Today, online music service Bandcamp will once again be waiving their share of every sale made on the platform for the 24-hour period to aid artists currently affected by the havoc COVID-19 has wreaked upon the live music scene and its attendant income. That means 100% of every purchase, digital and physical, will go straight to the artists and their labels with no middle-men. The move has been done for the past three months to great success, although this appears to be their last instance for the time being. To mark the occasion, here are a few personally-selected recommendations for those who are able to afford dropping money on fantastic music. There’s also the recommendations list we put together from Bandcamp’s Juneteenth promotion you should check out at this here link.
I’m Glad It’s You – Every Sun, Every Moon [6131 Records]
Locating the sweet spot between the Clarity and Bleed American eras of Jimmy Eat World I didn’t know existed but turned out to have craved, the Californian emo band’s sophomore LP has quietly morphed into one of my favourite albums of the year so far. Inspired by the fatal van accident that claimed the life of close friend, mentor and emo legend Chris Avis, the band exorcise their demons and spill their grief over 11 soaring symphonic cuts that carry a power pop shine without entirely sacrificing the rawness and confessional release which can otherwise be polished off in levelling-up albums such as these. “Silent Ceremony” is in contention for my song of the year, if nothing else.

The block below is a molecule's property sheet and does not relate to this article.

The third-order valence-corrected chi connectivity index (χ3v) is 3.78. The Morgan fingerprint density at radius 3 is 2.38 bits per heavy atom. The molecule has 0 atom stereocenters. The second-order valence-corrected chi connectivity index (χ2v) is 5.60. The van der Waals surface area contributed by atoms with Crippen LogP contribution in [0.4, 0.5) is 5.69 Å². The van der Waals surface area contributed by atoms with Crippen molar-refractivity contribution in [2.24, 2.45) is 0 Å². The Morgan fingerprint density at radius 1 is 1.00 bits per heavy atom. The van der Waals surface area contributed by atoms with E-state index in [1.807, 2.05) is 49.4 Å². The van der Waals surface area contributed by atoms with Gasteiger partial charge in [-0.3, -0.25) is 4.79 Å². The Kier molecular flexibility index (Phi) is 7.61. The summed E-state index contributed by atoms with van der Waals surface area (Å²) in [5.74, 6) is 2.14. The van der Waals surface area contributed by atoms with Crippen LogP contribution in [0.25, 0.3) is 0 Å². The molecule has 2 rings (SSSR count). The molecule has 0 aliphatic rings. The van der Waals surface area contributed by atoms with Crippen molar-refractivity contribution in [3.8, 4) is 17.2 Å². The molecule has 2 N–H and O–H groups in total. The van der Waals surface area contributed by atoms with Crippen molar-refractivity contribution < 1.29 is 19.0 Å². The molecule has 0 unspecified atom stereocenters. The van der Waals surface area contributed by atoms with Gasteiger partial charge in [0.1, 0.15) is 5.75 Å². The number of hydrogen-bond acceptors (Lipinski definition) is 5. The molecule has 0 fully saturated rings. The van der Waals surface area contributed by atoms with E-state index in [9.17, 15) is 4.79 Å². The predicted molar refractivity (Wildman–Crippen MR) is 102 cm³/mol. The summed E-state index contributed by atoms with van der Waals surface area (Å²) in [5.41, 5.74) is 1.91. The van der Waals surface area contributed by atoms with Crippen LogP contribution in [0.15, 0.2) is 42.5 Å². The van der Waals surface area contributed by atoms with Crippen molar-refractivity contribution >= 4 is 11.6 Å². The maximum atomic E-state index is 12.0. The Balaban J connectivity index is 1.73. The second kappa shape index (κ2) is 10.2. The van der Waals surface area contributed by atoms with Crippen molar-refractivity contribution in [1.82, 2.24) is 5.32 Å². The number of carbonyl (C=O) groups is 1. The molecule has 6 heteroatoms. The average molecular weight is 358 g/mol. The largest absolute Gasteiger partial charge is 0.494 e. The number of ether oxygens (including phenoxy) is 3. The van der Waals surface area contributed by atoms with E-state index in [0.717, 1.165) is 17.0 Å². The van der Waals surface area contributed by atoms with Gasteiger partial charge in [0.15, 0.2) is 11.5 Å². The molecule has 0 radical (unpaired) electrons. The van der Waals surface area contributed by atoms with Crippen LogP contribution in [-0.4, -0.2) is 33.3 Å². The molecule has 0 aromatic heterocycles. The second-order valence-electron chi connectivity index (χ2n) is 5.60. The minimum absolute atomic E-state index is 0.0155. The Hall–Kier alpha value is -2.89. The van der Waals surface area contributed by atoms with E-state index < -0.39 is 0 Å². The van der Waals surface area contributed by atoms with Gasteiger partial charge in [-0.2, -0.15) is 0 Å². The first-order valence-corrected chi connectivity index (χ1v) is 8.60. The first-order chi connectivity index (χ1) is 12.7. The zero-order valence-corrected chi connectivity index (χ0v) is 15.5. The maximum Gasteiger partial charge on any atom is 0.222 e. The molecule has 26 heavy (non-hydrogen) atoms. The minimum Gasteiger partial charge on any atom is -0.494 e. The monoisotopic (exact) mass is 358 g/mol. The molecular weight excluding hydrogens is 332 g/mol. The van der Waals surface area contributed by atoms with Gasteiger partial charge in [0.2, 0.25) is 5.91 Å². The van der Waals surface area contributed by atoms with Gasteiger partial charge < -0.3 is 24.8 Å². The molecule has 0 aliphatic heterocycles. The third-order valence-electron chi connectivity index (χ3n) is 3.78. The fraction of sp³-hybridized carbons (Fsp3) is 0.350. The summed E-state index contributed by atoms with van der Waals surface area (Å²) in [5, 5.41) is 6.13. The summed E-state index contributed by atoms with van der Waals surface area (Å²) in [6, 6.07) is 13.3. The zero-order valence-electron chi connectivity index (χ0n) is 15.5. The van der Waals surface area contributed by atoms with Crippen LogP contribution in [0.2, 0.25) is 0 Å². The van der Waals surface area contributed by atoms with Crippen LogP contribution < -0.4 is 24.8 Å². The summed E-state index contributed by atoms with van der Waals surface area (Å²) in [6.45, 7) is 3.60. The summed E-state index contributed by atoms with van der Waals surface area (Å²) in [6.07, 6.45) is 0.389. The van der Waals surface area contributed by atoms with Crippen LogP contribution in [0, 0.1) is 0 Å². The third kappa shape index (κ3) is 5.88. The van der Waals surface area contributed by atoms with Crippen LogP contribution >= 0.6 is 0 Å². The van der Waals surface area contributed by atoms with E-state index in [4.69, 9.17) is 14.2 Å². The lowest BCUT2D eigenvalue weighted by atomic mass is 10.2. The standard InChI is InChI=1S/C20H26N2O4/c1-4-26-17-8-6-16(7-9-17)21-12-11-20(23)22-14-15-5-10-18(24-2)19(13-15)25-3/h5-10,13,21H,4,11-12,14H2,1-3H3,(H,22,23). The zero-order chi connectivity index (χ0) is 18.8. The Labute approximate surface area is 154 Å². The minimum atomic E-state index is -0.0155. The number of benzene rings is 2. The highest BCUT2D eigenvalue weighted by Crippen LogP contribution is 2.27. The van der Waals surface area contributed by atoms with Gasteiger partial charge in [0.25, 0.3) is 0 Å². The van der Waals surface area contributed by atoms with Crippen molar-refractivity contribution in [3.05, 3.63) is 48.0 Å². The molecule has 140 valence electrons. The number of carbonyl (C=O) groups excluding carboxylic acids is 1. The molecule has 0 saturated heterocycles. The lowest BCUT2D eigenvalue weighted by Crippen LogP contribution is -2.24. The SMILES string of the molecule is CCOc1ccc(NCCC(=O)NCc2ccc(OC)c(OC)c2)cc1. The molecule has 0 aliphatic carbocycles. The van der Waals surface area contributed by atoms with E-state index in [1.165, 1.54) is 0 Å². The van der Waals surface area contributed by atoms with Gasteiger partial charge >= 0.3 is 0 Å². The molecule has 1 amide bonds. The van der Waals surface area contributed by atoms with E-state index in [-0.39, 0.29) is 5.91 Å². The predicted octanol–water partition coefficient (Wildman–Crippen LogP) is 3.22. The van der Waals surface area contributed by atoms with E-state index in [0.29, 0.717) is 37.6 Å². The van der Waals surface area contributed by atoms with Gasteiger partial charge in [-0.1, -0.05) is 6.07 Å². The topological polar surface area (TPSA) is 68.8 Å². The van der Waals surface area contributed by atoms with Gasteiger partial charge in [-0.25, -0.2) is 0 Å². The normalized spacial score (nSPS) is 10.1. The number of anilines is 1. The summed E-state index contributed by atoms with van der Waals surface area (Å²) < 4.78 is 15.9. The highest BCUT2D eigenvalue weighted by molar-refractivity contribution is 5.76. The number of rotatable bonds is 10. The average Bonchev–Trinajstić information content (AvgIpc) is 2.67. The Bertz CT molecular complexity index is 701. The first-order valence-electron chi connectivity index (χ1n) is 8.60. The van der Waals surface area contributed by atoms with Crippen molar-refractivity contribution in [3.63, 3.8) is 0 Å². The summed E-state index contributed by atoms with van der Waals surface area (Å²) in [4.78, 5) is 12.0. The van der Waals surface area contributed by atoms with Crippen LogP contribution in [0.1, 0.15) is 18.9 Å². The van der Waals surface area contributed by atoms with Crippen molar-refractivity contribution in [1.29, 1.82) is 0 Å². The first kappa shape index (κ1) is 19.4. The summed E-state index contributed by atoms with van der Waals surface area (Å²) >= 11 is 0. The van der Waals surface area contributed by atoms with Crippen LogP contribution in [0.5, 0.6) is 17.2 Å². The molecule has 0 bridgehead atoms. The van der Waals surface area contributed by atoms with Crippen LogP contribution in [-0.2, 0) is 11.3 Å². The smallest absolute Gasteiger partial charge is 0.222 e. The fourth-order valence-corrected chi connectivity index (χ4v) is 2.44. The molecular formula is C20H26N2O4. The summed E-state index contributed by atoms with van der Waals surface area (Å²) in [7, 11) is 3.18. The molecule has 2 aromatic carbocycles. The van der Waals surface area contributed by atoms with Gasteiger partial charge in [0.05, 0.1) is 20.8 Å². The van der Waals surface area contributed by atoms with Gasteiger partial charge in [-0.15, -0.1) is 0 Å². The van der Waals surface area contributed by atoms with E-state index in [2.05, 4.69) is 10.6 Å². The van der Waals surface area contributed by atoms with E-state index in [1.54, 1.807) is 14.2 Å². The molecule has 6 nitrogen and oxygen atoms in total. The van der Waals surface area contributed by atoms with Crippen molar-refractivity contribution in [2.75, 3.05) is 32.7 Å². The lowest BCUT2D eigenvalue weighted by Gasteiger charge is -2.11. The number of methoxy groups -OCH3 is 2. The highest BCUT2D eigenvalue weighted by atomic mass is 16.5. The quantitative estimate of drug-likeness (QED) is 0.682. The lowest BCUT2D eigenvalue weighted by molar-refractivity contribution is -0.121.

Shopping – All or Nothing [FatCat Records]
Take the wiriness and confrontationality of late-70s British post-punk and give it the energy and bass-centric no-wave dance-punk of ESG and you got yourselves Shopping, the British trio whose fourth LP All or Nothing has fast become one of my favourites of the year. Storming tracks like “Initiative,” “For Your Pleasure” and “No Apologies” showcase a band in full mastery of their craft, pairing anti-consumerist lyrics to spindly guitar lines and a new embrace of synths that add exactly the right amount of additional flourish and charge to the songs.
Dogleg – Melee [Triple Crown]
It fucking rips and it’s named after Super Smash Bros., what more do you want from your post-hardcore? Detroit trio Dogleg smash their way through the front door, cathartically cave skulls in with glorious gang vocals and charging instrumentation that can spontaneously spawn moshpits even if the album’s playing in an empty building, and then tear out after 10 tracks and 35 minutes leaving joyous destruction in their wake. Get on this.
YAMMERER – Reality Escape Resort E.P. [Restless Bear Records]
Five-piece psychedelic post-garage-punk band based in Liverpool, YAMMERER have been building a reputation on their wild improvisational live shows and intentional air of mystery (there are no social media pages or websites or mailing lists or anything of that sort). Fortunately, their four-track EP from 2019 kicks a lot of arse even when divorced from that live context, like we all are right now, bridging the gap which separates The Fall from Can and those two from Gang of Four.